With a nose like a Toblerone segment and a geek chic sensibility that gives him plenty of indie star appeal, Adrien Brody isn’t the man you’d expect to find at the helm of the Predator series reboot. But by displaying the effects of a year’s supply of protein powder like the wounds from a shiny hotdog-laden shotgun blast to the chest and stomach, he certainly looks the part. The viewer’s thumb creeps further upwards as he growls most of his lines in a manner reminiscent of Clint Eastwood in Gran Torino, or in fact any film. Whether you choose to stick your partially erect thumb up in appreciation of Predators, or rather turn it around and jab it in your own eye as a form of protest, will largely depend on whether you think the action movie peaked in the 80s. I’m an embarrassed action fan, and I constantly cite Die Hard as the pinnacle of the genre. But I like to think that over twenty years of evolution has changed the genre beyond what the generic adequacy of Predators might suggest. Paradoxically it was Robert Rodriguez who instigated many of these changes, and his role as producer of this film only intensifies the injustice of Predators’ blandness.
It starts well, with Brody’s gruff ape Royce free falling whilst unconscious, only to wake up and wrestle with a parachute before crashing through foliage in a deserted, dense jungle. Heavily armed, Royce quickly meets up with an improbably diverse bunch of roughly hewn characters from various war zones and questionable backgrounds who have been dumped from the sky and parachuted into the unknown. Simple premise that could theoretically work well. It’s at this point, five minutes in, that the biscuit tin of ideas turns out to be empty, except for a few custard creams.*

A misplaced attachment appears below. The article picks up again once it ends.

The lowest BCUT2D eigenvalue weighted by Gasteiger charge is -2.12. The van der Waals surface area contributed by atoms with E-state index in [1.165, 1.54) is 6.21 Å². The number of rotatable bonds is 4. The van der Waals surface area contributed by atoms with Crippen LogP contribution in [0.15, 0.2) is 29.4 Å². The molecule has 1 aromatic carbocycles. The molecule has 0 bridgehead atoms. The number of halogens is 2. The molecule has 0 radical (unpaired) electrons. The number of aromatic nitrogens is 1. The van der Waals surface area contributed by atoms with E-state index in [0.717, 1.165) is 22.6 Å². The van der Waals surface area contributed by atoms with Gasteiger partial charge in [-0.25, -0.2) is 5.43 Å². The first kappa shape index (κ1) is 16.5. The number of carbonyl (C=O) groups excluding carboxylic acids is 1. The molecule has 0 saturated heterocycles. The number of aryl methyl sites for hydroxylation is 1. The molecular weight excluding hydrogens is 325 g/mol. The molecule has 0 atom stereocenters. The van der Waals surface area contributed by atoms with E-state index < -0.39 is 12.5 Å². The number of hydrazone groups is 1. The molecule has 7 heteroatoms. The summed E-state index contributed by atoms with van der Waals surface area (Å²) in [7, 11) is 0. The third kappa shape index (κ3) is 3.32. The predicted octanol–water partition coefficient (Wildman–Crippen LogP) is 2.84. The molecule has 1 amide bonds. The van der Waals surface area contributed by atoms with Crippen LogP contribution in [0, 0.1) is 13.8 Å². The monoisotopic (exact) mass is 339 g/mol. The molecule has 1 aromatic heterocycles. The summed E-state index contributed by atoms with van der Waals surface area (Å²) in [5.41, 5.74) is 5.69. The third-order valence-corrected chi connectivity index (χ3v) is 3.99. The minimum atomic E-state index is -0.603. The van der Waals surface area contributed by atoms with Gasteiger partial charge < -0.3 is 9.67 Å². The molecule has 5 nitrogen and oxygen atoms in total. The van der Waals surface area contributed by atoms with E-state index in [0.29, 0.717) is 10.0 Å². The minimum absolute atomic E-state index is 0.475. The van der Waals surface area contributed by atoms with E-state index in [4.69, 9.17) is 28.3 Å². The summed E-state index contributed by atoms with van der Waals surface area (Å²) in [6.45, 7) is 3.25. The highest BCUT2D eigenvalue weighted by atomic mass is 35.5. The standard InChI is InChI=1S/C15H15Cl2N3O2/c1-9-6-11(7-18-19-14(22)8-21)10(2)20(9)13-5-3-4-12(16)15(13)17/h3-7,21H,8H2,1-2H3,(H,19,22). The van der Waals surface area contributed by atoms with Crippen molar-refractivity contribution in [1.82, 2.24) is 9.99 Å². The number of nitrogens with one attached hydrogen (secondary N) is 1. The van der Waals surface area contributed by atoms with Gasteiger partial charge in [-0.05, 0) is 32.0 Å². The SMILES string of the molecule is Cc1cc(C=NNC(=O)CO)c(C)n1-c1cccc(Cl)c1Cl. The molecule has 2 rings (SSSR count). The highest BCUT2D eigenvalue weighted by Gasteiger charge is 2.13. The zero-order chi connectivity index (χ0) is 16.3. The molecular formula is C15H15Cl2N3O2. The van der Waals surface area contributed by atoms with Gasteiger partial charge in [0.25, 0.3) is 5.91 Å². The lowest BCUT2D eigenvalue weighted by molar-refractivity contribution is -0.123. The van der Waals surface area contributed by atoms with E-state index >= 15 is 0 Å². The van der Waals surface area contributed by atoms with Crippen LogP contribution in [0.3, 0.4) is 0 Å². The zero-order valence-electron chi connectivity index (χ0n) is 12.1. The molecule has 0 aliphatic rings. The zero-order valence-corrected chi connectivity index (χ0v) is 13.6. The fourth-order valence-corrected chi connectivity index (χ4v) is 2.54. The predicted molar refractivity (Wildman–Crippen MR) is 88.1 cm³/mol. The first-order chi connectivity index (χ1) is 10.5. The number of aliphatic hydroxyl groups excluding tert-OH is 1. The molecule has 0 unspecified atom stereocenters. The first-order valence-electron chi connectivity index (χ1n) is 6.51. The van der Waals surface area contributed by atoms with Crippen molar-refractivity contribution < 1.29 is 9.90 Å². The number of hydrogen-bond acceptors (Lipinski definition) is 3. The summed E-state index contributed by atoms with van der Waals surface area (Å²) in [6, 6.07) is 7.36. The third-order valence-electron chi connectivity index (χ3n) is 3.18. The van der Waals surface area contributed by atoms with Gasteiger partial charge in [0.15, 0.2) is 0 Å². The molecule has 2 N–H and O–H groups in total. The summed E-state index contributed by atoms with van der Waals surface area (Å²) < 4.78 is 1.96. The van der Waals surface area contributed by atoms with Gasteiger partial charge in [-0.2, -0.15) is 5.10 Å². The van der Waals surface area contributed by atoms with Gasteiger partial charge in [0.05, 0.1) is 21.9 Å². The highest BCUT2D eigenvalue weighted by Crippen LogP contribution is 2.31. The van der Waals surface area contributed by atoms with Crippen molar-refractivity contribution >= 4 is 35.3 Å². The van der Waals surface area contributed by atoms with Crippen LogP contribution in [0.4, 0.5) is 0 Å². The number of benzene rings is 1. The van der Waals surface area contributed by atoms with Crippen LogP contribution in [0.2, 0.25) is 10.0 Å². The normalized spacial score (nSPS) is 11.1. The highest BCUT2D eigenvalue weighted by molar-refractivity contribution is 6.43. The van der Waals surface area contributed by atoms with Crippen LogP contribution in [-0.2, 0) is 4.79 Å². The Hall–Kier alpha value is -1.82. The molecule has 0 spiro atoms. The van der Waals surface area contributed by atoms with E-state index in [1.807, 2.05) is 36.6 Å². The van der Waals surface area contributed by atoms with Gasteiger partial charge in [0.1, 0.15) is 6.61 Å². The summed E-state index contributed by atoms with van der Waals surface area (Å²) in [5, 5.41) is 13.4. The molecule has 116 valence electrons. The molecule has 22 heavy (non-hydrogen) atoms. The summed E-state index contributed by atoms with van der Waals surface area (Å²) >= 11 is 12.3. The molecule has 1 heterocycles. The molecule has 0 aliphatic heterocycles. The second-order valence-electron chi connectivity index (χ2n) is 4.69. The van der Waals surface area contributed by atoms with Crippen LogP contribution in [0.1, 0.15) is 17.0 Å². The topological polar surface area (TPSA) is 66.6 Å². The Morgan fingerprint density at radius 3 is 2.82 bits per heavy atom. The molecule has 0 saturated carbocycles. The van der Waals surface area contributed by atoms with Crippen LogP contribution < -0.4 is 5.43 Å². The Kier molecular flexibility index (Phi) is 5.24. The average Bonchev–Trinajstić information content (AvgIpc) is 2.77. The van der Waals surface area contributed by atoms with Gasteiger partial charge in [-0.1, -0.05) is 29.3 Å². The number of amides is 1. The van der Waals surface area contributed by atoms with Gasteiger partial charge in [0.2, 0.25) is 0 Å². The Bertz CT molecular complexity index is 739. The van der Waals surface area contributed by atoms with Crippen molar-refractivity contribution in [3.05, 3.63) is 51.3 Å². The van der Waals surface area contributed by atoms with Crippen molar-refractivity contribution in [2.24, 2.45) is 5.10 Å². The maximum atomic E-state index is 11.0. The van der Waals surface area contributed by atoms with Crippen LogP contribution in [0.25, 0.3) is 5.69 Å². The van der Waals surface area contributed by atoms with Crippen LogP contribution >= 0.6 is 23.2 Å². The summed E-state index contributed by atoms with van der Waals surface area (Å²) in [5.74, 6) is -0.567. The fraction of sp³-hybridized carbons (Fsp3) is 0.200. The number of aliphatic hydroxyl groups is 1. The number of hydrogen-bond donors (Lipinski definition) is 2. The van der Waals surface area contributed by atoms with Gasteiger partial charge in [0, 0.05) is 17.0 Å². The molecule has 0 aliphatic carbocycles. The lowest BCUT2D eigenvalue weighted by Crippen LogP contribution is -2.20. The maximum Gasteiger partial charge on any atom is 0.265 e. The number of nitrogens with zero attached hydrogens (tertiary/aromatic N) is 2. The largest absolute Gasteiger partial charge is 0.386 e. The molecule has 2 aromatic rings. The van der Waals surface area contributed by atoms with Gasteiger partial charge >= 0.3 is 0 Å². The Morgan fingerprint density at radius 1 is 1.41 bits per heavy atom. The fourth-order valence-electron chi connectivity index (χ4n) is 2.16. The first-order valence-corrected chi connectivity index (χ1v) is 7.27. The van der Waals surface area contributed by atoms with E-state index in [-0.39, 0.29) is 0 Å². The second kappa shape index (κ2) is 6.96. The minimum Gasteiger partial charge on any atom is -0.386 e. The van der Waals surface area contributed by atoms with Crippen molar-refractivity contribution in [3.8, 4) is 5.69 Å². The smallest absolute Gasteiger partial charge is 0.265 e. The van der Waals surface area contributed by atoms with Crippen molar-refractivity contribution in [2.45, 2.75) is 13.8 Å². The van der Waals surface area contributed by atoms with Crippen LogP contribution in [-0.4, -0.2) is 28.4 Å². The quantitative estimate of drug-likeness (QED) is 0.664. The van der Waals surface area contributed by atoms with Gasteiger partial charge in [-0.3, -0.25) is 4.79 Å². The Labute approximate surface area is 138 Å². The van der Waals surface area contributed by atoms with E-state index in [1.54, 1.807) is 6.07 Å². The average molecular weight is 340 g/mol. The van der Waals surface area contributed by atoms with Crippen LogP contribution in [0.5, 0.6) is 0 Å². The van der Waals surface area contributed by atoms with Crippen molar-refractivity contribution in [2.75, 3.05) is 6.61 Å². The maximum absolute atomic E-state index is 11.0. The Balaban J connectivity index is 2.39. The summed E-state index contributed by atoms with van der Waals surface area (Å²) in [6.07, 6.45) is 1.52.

The gradual whittling down of the motley crew begins almost immediately, although you’d be pressed to actually care about any of these ethically corrupt, verbally stunted characters. Eventually they work out they’re being hunted on an alien planet by a small band of death-loving, crab-faced creatures, and they bump into the shamanic but sadly underused Noland (Laurence Fishburne) before being confronted with a twist that’s about as twisty as a Roman road.
Like the early excitement generated by plotting, the action is at first handled with a modicum of originality, and the sound effects are top class, particularly for the arsenal of unreasonably large weapons. But this too becomes less impressive over the course of the film, and the violence feels more arbitrary and forced with each new scene. I constantly wondered whether or not I was supposed to be scared, as the director and writers have somehow managed to wring any semblance of tension from what should be a fundamentally tense situation. That’s about as harsh an idictment of this film as I can muster, and although the series isn’t technically from horrific origins, Arnie’s final match-up with the Predator in the original did at least emphasise the insignificance of one melon-muscled man against a bigger, smarter opponent. Predators never gets close to repeating this trick.
Predators is perfectly fine if you are willing to accept its many shortcomings, and I think I could probably watch it again, if only for the comfort of predictability. But it’s not going to win new fans for the franchise, and it certainly won’t make its stars shine any brighter.
*You can insert your own least desired biscuit type here.